Recently, Canadian triathlete Lionel Sanders published a blog post discussing the 14-week “Kona block” of training he did leading up to his 2nd place finish at the IRONMAN World Championships this October. We jumped at the opportunity to get some insight into the training behind a world-caliber performance and ended up doing some deeper digging of our own.
Details on distance and duration
He was very open with his data, sharing some totals for training distance and time for the entire year, and some screenshots of the weekly breakdowns (daily, for his swimming):
Also, a shot of his combined weekly totals for training duration:
A peek at the PMC
With the body of the blog post being focused on training time and distance, it surprised us that he finished with a screenshot of a PMC for his “Kona Block”. He wrote that this 14-week period leading into the week of the World Championships peaked out at a Fitness (CTL) of 182:
Making the switch from talking about training hours to talking about his PMC and peak Fitness (CTL) values is a bit of a jump. Hours, after all, are not what gets fed into a PMC; that’s training load. In order to calculate training load, you need to know the intensity at which those training hours were performed.
Training time and distances are great, but this PMC screenshot left us hungry for more insight, so we dug deeper…
Reverse Engineering the “Kona Block”
With a screenshot of his PMC, we were able to eyeball weekly Fitness (CTL) values along the build, and used Bereda to reverse engineer what kind of weekly training loads he had to complete in order to achieve the shape of his “Kona block”.
We overlaid a 14-week grid onto his PMC to help with the Fitness (CTL) approximations, using the 100, 150, and 200 CTL gridlines from the original picture as reference points.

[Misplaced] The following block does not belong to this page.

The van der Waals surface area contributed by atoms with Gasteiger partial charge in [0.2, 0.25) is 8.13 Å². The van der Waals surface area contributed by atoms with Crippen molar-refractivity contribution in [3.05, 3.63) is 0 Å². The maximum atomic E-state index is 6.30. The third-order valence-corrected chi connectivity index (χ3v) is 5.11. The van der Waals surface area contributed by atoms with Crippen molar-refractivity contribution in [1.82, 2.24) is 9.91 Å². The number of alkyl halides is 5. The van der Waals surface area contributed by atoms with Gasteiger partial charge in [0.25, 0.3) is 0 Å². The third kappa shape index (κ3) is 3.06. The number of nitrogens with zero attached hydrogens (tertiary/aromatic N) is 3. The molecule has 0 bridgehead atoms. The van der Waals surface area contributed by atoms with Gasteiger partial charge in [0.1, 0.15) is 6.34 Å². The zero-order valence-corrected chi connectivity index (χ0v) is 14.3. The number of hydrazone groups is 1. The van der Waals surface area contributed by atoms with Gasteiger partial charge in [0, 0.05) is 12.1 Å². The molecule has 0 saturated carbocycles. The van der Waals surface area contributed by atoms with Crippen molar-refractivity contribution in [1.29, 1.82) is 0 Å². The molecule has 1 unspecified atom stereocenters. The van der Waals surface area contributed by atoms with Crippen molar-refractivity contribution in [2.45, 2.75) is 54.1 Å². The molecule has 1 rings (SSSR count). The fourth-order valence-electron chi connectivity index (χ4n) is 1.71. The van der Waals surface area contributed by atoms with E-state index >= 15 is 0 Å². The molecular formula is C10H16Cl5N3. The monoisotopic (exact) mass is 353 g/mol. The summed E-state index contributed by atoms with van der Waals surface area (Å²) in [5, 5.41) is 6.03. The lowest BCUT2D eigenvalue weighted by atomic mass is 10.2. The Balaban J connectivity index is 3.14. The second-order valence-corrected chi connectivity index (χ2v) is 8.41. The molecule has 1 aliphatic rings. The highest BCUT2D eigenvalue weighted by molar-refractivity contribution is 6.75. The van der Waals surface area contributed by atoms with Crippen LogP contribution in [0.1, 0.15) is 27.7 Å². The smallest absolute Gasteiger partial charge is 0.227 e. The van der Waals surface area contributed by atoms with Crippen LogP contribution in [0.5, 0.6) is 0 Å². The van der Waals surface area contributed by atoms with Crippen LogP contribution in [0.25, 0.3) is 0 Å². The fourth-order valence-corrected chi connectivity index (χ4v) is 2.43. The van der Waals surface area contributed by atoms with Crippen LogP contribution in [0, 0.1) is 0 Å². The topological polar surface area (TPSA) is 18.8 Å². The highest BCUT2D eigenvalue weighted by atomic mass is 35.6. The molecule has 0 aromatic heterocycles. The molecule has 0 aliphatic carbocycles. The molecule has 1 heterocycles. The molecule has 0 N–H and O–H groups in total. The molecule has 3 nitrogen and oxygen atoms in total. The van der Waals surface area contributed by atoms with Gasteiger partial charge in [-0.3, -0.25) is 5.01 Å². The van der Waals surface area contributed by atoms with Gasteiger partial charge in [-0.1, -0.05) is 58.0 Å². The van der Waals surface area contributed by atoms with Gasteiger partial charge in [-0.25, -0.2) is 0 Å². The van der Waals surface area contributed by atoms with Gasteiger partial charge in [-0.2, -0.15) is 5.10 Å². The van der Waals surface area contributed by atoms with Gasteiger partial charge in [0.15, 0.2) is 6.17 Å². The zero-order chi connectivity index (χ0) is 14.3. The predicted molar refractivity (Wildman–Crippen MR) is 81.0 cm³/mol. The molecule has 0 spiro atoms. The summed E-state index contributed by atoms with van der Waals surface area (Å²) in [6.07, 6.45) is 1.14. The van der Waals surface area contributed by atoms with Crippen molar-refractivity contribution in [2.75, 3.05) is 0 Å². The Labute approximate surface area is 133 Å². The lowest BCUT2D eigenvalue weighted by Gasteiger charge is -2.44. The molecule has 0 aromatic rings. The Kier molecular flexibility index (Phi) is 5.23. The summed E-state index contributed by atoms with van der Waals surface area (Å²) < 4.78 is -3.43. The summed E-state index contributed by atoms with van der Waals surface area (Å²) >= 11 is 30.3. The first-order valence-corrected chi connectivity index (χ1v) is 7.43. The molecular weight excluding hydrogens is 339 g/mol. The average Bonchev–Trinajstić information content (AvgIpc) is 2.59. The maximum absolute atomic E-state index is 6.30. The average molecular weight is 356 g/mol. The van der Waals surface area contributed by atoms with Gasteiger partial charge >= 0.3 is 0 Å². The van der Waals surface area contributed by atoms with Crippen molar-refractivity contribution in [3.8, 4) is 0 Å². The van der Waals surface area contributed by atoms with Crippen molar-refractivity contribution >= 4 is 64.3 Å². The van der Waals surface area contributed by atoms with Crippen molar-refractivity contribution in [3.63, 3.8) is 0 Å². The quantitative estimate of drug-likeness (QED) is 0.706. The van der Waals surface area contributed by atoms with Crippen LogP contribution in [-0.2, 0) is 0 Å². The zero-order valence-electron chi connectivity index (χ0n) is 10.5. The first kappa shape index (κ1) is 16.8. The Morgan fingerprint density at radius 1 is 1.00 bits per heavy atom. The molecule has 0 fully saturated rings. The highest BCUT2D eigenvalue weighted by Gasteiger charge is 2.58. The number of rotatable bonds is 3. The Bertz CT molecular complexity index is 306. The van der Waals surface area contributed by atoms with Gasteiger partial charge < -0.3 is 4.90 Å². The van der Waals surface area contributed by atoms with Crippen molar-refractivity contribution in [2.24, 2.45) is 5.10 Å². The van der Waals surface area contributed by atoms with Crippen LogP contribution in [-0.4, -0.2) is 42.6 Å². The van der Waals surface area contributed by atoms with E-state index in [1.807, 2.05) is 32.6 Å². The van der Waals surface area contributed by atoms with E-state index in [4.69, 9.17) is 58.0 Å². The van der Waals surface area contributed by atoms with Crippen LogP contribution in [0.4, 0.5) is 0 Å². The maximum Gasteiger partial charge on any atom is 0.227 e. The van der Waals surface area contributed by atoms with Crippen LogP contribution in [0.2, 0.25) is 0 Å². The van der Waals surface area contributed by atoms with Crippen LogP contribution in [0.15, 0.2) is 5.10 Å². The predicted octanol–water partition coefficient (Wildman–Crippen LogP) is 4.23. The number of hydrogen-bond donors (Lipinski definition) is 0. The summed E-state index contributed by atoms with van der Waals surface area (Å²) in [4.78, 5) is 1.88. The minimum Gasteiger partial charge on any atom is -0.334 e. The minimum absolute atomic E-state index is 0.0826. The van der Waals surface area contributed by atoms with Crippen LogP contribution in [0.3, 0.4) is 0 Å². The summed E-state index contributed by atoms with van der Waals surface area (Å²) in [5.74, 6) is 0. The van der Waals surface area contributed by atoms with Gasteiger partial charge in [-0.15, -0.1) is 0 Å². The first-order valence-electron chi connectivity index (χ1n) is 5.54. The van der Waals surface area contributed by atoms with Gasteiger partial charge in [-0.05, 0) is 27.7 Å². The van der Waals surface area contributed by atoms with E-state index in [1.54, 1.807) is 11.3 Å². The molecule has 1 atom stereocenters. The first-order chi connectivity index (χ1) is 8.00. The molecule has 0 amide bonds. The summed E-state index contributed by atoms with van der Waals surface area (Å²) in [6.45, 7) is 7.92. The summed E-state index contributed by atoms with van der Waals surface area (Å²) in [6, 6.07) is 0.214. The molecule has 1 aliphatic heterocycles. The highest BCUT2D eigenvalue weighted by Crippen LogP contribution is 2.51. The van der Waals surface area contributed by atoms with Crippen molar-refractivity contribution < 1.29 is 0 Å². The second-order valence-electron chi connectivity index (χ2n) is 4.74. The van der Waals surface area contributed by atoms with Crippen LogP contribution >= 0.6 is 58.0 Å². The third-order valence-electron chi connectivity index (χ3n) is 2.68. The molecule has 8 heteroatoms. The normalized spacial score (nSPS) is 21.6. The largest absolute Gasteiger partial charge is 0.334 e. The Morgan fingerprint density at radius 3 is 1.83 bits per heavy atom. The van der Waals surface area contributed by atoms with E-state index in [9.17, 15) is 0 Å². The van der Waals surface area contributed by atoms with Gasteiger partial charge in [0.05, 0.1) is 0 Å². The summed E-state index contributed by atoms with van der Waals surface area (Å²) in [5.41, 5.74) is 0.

Then, with a Fitness (CTL) target for the end of each week, we positioned the weekly training loads in Bereda to meet those targets.
The original PMC:
The Bereda approximation:
How the two match up:
With the PMC recreated in Bereda, we get a set of weekly training loads that were required for the “Kona block”. We then took Lionel’s combined weekly training hours (which involved another gridline approximation method) and added them to the reverse engineered plan in Bereda. Here’s the final result:
With both training load and hours known, Bereda is able to calculate weekly intensity values. You can see how over the course of the “Kona block” they vary slightly from week to week, achieving an overall intensity for the block that was just below 0.8, shown by the long blue bar. The week that strays furthest from the norm is week 9, during which Lionel only training 9.5 hours but at an intensity of 0.96. If we had to guess, we’d say that was a week full of testing to gauge his readiness for the World Championships.
To appease the data junkies, we’ve included a spreadsheet view of the above plan’s data. Check out the training loads in the last five weeks!
Recreating Lionel’s PMC gives us some general insights that weren’t available in his original post. Over the course of the 14 weeks, he trained an average of 19 hours and 1200 Training Load points per week. He went from a Fitness (CTL) of 110 to 182, an average ramp rate of 5.1 points per week.
But looking at Lionel’s training on a weekly basis is a bit misleading. In his previous blog post, Lionel describes his typical training cycle which actually works on a 10-day basis as opposed to seven.
Lionel, after all, is a professional athlete and doesn’t need to structure is training within the constraints of a standard work week.
Bereda’s recreation of the “Kona block” actually looks a bit unstructured, it doesn’t appear to have the standard training load shapes that are available when building a plan in Bereda.
Looking at Lionel’s training once again, we can see 10-day cycles, however, and we see the outline of the same patterns:
Because Lionel’s analytics app gives training hours on a weekly basis, that’s the structure we followed in order to get intensity values and paint a complete picture of his Kona build up. Bereda intends to enable planning with variable microcycle lengths in 2018, but we wanted to point out that regardless of his microcycle lengths, Lionel’s training follows the same patterned approach enabled by Bereda.
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